No need to tie student visas to dropout rate, say Swedish rectors

Government and institutions are aligned when it comes to recruiting genuine students, despite alleged visa abuse becoming a right-wing hobby horse

December 27, 2022
Source: Alamy

Sweden’s immigration agency has suggested slashing red tape for universities with lower dropout rates after a report found that a third of Pakistani students took up work after the minimum amount of study.

The finding was presented at a press conference by migration minister Maria Malmer Stenergard and, in what was described as a first by local media, Henrik Vinge, deputy leader of the far-right Sweden Democrats, which is the second largest party in parliament but excluded from the centre-right coalition government.

The Swedish Migration Agency found that a third of all Pakistani master’s students dropped out and took up full-time work as soon as they hit the 30-credit or one-semester threshold to be eligible for a work permit under Swedish law.

To help combat this “misuse” of student residence permits, the agency suggested that universities be offered “simplified procedures” and “significantly reduced administration”, such as fast-tracking or 24-month permits, if they have lower dropout rates.

That idea has been dismissed by sector leaders, who said such carrots are redundant. “We want to deal with this anyway, so there are no incentives needed,” Erik Renström, rector of Lund University, told Times Higher Education.

“The Swedish universities really perform well when it comes to finding international talent, so I see no need for such an instrument to make an A- and B-league among universities,” said Ole Petter Ottersen, president of the Karolinska Institute, referring to the idea of two-speed immigration channels.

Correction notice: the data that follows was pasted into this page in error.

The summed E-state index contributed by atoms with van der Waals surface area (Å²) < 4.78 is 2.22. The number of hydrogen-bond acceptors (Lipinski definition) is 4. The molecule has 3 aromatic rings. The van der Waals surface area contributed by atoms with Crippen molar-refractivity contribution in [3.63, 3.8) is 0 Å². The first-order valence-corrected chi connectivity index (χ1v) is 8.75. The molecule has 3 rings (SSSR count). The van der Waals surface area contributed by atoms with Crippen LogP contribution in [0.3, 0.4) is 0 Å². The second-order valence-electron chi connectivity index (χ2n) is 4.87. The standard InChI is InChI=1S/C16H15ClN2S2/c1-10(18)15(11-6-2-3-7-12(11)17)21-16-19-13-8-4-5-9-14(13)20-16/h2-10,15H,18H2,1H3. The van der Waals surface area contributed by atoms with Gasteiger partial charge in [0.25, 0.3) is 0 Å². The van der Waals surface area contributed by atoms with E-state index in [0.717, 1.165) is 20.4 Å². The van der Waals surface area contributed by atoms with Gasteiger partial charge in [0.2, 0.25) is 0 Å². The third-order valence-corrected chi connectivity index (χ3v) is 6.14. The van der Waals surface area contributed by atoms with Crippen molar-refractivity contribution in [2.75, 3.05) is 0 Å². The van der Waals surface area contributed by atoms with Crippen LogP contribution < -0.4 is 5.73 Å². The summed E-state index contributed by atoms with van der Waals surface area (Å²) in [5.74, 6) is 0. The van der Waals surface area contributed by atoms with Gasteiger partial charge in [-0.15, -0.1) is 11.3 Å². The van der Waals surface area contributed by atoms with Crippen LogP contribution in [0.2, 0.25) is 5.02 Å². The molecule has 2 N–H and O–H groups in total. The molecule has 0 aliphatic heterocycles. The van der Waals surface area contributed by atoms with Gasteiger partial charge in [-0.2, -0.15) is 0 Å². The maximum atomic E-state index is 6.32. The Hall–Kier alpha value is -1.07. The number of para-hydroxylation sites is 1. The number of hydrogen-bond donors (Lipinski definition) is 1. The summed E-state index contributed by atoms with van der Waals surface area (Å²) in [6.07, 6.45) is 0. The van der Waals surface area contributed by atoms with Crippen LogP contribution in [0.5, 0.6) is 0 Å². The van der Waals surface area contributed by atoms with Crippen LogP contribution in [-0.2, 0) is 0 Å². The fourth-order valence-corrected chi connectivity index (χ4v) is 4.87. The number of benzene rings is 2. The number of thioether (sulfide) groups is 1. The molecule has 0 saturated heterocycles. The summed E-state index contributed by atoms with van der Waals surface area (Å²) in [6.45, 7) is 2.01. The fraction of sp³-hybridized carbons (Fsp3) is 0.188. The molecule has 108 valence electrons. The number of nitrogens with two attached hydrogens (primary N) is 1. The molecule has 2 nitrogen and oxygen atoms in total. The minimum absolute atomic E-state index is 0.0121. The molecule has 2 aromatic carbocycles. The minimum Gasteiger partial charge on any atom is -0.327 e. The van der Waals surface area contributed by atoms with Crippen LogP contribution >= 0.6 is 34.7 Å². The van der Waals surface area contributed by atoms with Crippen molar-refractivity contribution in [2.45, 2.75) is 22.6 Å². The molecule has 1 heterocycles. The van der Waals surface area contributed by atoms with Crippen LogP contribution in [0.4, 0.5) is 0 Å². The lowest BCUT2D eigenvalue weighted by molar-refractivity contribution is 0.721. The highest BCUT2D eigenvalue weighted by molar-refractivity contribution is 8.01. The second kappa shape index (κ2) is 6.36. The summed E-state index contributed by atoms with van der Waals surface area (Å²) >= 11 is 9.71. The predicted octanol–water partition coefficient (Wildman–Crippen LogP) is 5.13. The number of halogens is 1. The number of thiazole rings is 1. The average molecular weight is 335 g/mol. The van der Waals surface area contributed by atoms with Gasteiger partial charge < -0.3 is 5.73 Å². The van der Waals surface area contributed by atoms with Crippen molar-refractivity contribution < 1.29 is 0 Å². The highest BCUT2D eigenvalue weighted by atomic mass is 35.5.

The electoral success of the Sweden Democrats in September raised fears that a nation famed for its welcome of refugees would put up barriers to entry, after a previous tightening of immigration rules for non-European Union citizens has already hurt international attractiveness.

“It’s a serious issue. It is really hurting the profile of Sweden in the international landscape of research,” said Professor Ottersen, referring to recent changes. He has written about Karolinska staff having to “undertake a trip halfway around the world with a newborn child” to get a residence permit or the migration agency forbidding students from studying abroad as part of a double degree.

In October, the government introduced the requirement that passports be presented in person at a Swedish embassy or consulate before granting residence permits. “Even in the US, for a person to travel from California to Washington DC to get an OK from the Swedish embassy there, it’s not an easy thing to do,” said Professor Ottersen, adding that a potential Karolinska staffer had taken up an offer at a US university instead because of the rules. “There are countries from which we recruit talents that haven’t got a Swedish embassy,” he added.

Despite the Sweden Democrats’ electoral success – over 20 per cent of the national vote – they are yet to have a visible impact on immigration policy, a central plank of their campaign. The parties of government, including education minister Mats Persson, have promised no further bars on academic immigration, recognising its role in Sweden’s research ambitions.

“He [the minister] reiterated that even though there are immigration policies at the more general level that turn Sweden into a more restrictive country for immigration, he was very, very clear that the government would see to it that we would still have possibilities for recruiting talents to Sweden,” said Professor Ottersen. “We are totally dependent on mobility.”

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